Each burst of shell-fire seemed louder and nearer than the last. So close were the detonations that a sudden shift of air-pressure flicked out every candle in the basement and struck terror to Eric's heart.
The refugees crowded into the darkened room were totally silent. They had fled their bombed-out homes only to meet the frightful thing in Germany's heartland where they had expected to be safe.
The shells fell so close that the walls seemed ready to collapse and fall in on them. In that terrible moment Eric felt such a need of God as he had never known before. Father and Mother had taught him about God from early childhood, but now at this awful moment he needed to know for himself that behind all the terror and the noise, behind all the destruction in the world, God still existed. Surely somewhere there must be an answer of peace to all this frightful fear and grief. But no answer came.
Eric felt sure that this day must be the last day of his life, and he knew that the most important thing must be to understand that God cares. God cares even for terrified boys in basements being shelled.
At last the hideous noise subsided into silence, and the people could hear Julia crying softly in the coal bin.
They knew that the attack on Hameln must be over. They came up out of the basement and found the Gasthaus still standing. They walked out into the streets of Unsen where they found their neighbors wandering about as dazed as they were themselves.
For five years this murderous and desperate war had plagued the Fatherland, first by taking young men away to die in distant lands. Now even small villages like Unsen in country places suffered constant fear. All the inhabitants lived every day in terror of death from the skies. Now, added to the accumulated terror of the past five years, loomed this new anguish.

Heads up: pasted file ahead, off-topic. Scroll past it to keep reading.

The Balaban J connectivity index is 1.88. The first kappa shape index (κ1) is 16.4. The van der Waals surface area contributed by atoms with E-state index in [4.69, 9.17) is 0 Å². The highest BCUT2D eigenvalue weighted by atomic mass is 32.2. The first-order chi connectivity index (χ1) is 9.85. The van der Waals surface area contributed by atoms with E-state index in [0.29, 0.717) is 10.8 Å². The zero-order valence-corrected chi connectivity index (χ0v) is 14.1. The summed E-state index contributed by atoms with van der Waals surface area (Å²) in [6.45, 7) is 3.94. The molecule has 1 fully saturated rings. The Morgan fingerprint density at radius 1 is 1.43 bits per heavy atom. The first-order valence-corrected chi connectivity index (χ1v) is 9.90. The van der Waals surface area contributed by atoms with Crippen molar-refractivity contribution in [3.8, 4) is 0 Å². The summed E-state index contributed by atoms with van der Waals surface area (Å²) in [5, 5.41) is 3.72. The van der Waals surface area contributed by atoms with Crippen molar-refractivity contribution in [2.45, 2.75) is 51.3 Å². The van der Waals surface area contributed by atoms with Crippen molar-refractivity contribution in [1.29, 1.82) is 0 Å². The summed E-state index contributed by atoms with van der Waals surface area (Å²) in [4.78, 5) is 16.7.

The Kreye family suffered fear of discovery because of the food situation--the pigs they must butcher during the darkest hours of night, the cream that must be separated before dawn with the squeakiest separator in all of Germany.
Father took deadly risks on every trip to carry food to his sister's family in Gütersloh. Eric's heart almost failed when he thought about all the secret stores of provisions that lay hidden in the barn under machinery, in the woodshed, or under piles of wood or rubbish about the place.
Added to these constant dangers, the radio with its shortwave band brought foreign news to them every night, and Father persisted in listening to it.
What if some inspector should find out the truth about the illegal activities in the Gasthaus? Eric dared not think of the consequences.
Father still sheltered Frau Erhardt and her daughter in one of the upstairs guest rooms. Frau Bergmann and her son, Albert, grown more fanatical with every year of the war, kept sharp eyes open at all times. The refugees from both the eastern borders and the western could not be trusted. They were nearly crazed by hunger, grief, and terror. Children cried for no apparent reason. Older folk jerked at the most harmless sounds. The nerves of the whole population had been on edge for a long time.
Now, with Russian armies on the outskirts of Berlin and American troops on the Elbe, Father did not see how the final violence could be long delayed. He told the family his opinion and added, "Hitler has issued an order. I heard it a few days ago and I wrote it down."
Lay waste the country....
Destroy all food and clothing.